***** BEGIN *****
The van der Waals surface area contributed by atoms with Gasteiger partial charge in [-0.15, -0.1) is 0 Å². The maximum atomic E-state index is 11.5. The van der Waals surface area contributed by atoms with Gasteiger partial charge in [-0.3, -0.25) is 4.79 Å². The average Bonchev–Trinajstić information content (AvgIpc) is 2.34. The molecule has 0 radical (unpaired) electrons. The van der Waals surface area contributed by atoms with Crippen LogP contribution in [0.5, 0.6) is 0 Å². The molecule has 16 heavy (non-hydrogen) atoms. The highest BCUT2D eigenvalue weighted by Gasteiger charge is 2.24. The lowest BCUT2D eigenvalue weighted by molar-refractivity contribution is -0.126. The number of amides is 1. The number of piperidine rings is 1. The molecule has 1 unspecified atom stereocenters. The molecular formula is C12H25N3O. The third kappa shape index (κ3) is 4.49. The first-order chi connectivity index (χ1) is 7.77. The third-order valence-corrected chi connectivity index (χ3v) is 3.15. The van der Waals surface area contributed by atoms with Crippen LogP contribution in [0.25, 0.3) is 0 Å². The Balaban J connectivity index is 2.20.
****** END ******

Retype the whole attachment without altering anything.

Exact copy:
The van der Waals surface area contributed by atoms with Gasteiger partial charge in [-0.15, -0.1) is 0 Å². The maximum atomic E-state index is 11.5. The van der Waals surface area contributed by atoms with Gasteiger partial charge in [-0.3, -0.25) is 4.79 Å². The average Bonchev–Trinajstić information content (AvgIpc) is 2.34. The molecule has 0 radical (unpaired) electrons. The van der Waals surface area contributed by atoms with Crippen LogP contribution in [0.5, 0.6) is 0 Å². The molecule has 16 heavy (non-hydrogen) atoms. The highest BCUT2D eigenvalue weighted by Gasteiger charge is 2.24. The lowest BCUT2D eigenvalue weighted by molar-refractivity contribution is -0.126. The number of amides is 1. The number of piperidine rings is 1. The molecule has 1 unspecified atom stereocenters. The molecular formula is C12H25N3O. The third kappa shape index (κ3) is 4.49. The first-order chi connectivity index (χ1) is 7.77. The third-order valence-corrected chi connectivity index (χ3v) is 3.15. The van der Waals surface area contributed by atoms with Crippen LogP contribution in [0.25, 0.3) is 0 Å². The Balaban J connectivity index is 2.20.